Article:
Hit the breaks when the rush is over

March 1, 2018

Occasionally we have a deadline before which the workload seems to do nothing but increase, and our working speed certainly does.


As the due day looms closer (or the hour, for that matter), we work with increasing intensity. We answer emails and questions regarding what we are due to deliver quickly, and we attend to tasks that have nothing to do with the important deadline before us halfheartedly (if at all).

For a few moments here and there we realize how much tunnel-vision we have obtained with our laser-like focus on this important deadline.

And so the day of delivery passes. We made it!

This is when some collapse utterly exhausted as they push the breaks and slow down after having accomplished what they had to.

Others have gotten into a high gear and have pushed the pedal to the metal all the way to the finish line, and now having passed it, have trouble slowing down, so they continue working in the same high tempo – only now with other things and tasks, such as those neglected whilst focusing on the big deadline.


Fast and probably faulty
When the tempo is high we risk doing things too fast to notice the errors we might make simply due to our working speed. Click To Tweet

We make more arbitrary choices, and might do whatever comes our way without pausing to reflect on whether this is the right thing to do now or not.

We would “cast fewer pearls before swine” and prioritize more accurately if we just lowered our tempo now when we are not actually in a hurry anymore, and thought twice about what we are doing and why before taking action.

If the intensity of our work and tempo does not decrease by itself after meeting a big, important deadline, then we are wise to take measures to actively bring it down a notch.


Do this

If you tend to continue full steam ahead even after deadline, and if you would want to set your priorities more consciously and soberly after it is done, then do this:


Take a look in your calendar and find the next suitable deadline on which you will practice this new strategy.

Schedule reflection-time with yourself the day after your have met your deadline. Are you able to reserve the entire day for doing something completely different from what you usually work with (such as a walk in the forest, a day at the spa, freely reflecting ‘off site’ or something else)? Can you at least set aside a few hours? 30 minutes? 15 minutes? Anything is better than no time at all to stop and reflect on what your next move ought to be.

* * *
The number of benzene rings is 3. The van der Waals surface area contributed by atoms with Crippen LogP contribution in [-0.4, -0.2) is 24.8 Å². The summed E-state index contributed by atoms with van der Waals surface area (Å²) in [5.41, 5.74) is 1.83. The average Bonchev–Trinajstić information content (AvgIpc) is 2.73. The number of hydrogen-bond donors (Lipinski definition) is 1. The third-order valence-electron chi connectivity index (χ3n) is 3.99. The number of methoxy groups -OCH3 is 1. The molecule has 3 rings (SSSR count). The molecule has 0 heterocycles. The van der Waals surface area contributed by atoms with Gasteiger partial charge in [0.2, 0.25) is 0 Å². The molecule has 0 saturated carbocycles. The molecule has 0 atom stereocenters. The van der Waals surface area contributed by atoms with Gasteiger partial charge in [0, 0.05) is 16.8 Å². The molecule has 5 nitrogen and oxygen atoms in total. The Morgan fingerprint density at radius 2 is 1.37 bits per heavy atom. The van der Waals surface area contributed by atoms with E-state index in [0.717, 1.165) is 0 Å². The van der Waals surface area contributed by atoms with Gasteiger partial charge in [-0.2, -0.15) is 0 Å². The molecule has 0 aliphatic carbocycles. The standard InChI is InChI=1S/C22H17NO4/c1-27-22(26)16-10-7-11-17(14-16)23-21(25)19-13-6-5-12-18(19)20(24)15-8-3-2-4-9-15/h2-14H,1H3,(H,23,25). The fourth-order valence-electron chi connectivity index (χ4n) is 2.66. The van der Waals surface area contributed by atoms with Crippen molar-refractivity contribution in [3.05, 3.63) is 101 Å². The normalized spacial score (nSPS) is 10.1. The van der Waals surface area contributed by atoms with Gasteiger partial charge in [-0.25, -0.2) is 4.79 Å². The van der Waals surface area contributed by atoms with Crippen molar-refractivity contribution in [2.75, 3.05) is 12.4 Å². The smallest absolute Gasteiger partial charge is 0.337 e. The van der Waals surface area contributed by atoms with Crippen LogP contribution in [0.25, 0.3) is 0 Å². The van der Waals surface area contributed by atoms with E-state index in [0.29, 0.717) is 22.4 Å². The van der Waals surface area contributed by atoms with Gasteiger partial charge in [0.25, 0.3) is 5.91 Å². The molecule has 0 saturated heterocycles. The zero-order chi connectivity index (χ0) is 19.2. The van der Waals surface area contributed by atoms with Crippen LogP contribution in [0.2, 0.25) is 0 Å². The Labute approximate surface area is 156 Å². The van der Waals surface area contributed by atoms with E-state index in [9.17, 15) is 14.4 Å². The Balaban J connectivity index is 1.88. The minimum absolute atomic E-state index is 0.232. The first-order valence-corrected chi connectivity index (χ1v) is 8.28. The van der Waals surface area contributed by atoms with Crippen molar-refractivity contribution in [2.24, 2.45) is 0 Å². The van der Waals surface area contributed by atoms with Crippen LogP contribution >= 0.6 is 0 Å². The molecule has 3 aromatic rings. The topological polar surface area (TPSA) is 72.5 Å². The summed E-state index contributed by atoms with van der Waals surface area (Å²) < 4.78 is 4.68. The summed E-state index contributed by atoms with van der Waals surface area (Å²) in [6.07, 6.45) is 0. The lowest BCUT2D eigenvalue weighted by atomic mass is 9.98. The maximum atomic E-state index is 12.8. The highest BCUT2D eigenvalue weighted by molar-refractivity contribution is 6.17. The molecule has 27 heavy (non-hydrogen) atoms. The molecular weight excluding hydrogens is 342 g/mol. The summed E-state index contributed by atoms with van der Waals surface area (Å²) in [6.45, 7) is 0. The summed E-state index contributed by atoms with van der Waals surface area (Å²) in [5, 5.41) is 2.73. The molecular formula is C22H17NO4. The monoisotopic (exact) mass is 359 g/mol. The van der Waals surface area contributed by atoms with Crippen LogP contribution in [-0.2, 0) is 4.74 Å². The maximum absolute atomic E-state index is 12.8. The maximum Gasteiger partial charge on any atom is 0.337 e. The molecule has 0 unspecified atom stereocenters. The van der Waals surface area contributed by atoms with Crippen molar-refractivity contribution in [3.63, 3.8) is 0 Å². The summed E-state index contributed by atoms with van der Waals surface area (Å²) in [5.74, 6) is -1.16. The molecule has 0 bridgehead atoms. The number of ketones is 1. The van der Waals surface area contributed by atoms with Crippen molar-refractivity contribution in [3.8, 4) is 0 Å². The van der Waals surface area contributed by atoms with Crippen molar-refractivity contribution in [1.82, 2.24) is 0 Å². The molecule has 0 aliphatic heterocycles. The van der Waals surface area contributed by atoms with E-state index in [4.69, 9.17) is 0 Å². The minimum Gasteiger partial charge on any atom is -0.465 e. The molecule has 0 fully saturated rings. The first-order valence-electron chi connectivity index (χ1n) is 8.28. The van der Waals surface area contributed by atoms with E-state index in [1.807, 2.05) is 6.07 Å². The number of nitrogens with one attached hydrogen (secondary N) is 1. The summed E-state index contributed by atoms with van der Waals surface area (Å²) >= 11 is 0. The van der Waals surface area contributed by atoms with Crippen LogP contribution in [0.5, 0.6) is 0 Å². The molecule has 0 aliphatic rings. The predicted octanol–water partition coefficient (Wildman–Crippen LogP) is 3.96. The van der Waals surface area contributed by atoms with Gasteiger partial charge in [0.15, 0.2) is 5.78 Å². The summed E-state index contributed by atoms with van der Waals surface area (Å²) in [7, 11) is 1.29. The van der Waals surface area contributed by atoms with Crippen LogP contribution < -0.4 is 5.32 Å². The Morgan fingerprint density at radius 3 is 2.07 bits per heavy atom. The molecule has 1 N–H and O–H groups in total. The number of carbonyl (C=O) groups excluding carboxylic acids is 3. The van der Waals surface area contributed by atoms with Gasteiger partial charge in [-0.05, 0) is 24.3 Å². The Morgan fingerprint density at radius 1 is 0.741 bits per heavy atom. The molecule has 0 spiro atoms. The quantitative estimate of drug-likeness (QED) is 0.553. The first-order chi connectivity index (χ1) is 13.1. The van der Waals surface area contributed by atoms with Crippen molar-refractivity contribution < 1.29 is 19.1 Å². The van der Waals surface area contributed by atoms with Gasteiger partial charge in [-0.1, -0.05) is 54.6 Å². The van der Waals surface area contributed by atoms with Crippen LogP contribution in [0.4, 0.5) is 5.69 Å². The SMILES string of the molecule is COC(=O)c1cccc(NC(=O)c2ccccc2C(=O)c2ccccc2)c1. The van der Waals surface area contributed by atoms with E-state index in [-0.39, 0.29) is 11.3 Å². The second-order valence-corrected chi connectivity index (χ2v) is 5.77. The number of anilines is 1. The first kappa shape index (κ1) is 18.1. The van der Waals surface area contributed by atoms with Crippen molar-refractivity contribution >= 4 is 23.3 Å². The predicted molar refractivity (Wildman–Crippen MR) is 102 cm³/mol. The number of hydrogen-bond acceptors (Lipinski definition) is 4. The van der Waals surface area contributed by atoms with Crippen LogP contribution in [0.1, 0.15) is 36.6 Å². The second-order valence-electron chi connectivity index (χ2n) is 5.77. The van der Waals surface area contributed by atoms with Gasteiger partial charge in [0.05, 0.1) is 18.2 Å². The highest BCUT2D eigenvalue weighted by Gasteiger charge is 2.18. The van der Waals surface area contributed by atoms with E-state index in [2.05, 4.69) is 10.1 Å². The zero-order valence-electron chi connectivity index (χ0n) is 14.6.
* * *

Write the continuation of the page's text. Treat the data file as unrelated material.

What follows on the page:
When you reflect, empty out all your thoughts regarding what you have going on at the moment. What things should have the highest priority for the next while to come, given the situation and your current circumstances? What tasks delegated from who and regarding what should you definitely not prioritize at the moment – regardless how much they complain or try to get your attention. In other words, don’t let the squeaky wheel get the grease.


Or, do this:


Describe the tendency to a colleague or friend who you know is much better than you at slowing down and keep track of their tempo. Ask them to kindly remind you to take a breather and reflect for a moment on what to do next and at what pace once the deadline has passed. You already know when the next deadline will be, so perhaps you can even set a date right now for meeting up some time soon after the deadline.

Perhaps this way of reminding yourself to calm down will come more naturally if you schedule a lunch date for the day after the deadline, since lunches are far easier to stick to and follow through with than an ambiguous “can you remind me?”-date.

Or, find your own way of making yourself aware of that it is now alright to take it down a notch or two, since the deadline is done.


More consciously

If you take your tempo down a bit when you do not necessarily need it to be high, you will with time become more present and thus make more conscious decisions in terms of setting priorities. Instead of hitting the balls as they come flying at you, you will focus on the right balls and hit with greater power and accuracy, which will definitely be to your advantage in the long-run.


How do you slow down?

What’s your best way of getting a grip on yourself and getting some perspective on your situation after having raced towards the finish line? Do you have some other trick than those described above? Write to me at david@stiernholm.com and tell me. I sometimes meet people who really struggle with pacing themselves, and your tip could really come in handy for them. I am all ears.


About the author

David StiernholmSUPER STRUCTUREDDavid Stiernholm is a trainer who teaches thousands of people every year in companies, government authorities, organizations and universities how to become more structured and attain a higher degree of personal efficiency.

He is also the author of Super Structured.

“Information overload”, “too much going on”, “full email inbox”, “too much on your plate”, “heavy workload”, “ASAP”, “piles that keep growing”, it has to get better soon… Yes, there are many ways to describe the chaotic life many of us lead at work. But, if we create a better structure at work, we will have more time for what matters most to us and to our business. Super Structured is based on a highly successful training program and is for anyone who wants to create a workday that runs smoother and with greater ease. In short chapters with useful advice and tips.


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